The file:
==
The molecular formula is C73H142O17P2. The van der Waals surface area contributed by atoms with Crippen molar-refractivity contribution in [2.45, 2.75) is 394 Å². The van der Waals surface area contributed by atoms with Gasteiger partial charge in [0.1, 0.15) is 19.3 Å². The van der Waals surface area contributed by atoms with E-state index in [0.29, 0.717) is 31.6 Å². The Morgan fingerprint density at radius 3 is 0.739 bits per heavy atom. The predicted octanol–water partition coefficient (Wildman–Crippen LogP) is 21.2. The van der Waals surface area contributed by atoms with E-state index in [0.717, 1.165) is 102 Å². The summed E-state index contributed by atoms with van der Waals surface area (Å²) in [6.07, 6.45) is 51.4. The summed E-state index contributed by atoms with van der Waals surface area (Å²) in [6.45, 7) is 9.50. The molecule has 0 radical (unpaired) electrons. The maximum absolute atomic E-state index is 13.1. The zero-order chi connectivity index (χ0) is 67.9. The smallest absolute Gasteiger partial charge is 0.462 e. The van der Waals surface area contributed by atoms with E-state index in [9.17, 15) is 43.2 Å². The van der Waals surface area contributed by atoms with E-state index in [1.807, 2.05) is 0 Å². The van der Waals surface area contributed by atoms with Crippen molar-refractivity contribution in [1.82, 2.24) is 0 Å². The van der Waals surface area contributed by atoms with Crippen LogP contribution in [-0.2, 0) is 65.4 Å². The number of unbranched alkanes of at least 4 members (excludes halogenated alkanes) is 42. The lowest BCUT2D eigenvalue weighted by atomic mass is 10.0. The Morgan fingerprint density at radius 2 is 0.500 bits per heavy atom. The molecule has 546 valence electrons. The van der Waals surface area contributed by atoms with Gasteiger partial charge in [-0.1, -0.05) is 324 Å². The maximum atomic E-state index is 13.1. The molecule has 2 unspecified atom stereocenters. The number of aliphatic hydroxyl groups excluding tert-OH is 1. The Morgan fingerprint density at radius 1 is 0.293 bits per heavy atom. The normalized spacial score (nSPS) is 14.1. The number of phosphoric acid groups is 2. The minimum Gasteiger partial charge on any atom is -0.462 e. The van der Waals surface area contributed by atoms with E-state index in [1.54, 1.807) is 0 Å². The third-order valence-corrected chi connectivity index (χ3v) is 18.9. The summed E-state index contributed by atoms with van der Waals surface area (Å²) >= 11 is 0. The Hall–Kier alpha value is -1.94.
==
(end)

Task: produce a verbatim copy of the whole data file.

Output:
The molecular formula is C73H142O17P2. The van der Waals surface area contributed by atoms with Crippen molar-refractivity contribution in [2.45, 2.75) is 394 Å². The van der Waals surface area contributed by atoms with Gasteiger partial charge in [0.1, 0.15) is 19.3 Å². The van der Waals surface area contributed by atoms with E-state index in [0.29, 0.717) is 31.6 Å². The Morgan fingerprint density at radius 3 is 0.739 bits per heavy atom. The predicted octanol–water partition coefficient (Wildman–Crippen LogP) is 21.2. The van der Waals surface area contributed by atoms with E-state index in [0.717, 1.165) is 102 Å². The summed E-state index contributed by atoms with van der Waals surface area (Å²) in [6.07, 6.45) is 51.4. The summed E-state index contributed by atoms with van der Waals surface area (Å²) in [6.45, 7) is 9.50. The molecule has 0 radical (unpaired) electrons. The maximum absolute atomic E-state index is 13.1. The zero-order chi connectivity index (χ0) is 67.9. The smallest absolute Gasteiger partial charge is 0.462 e. The van der Waals surface area contributed by atoms with E-state index in [9.17, 15) is 43.2 Å². The van der Waals surface area contributed by atoms with E-state index in [1.807, 2.05) is 0 Å². The van der Waals surface area contributed by atoms with Crippen molar-refractivity contribution in [1.82, 2.24) is 0 Å². The van der Waals surface area contributed by atoms with Crippen LogP contribution in [-0.2, 0) is 65.4 Å². The number of unbranched alkanes of at least 4 members (excludes halogenated alkanes) is 42. The lowest BCUT2D eigenvalue weighted by atomic mass is 10.0. The Morgan fingerprint density at radius 2 is 0.500 bits per heavy atom. The molecule has 546 valence electrons. The van der Waals surface area contributed by atoms with Gasteiger partial charge in [-0.1, -0.05) is 324 Å². The maximum atomic E-state index is 13.1. The molecule has 2 unspecified atom stereocenters. The number of aliphatic hydroxyl groups excluding tert-OH is 1. The Morgan fingerprint density at radius 1 is 0.293 bits per heavy atom. The normalized spacial score (nSPS) is 14.1. The number of phosphoric acid groups is 2. The minimum Gasteiger partial charge on any atom is -0.462 e. The van der Waals surface area contributed by atoms with E-state index in [1.54, 1.807) is 0 Å². The third-order valence-corrected chi connectivity index (χ3v) is 18.9. The summed E-state index contributed by atoms with van der Waals surface area (Å²) >= 11 is 0. The Hall–Kier alpha value is -1.94.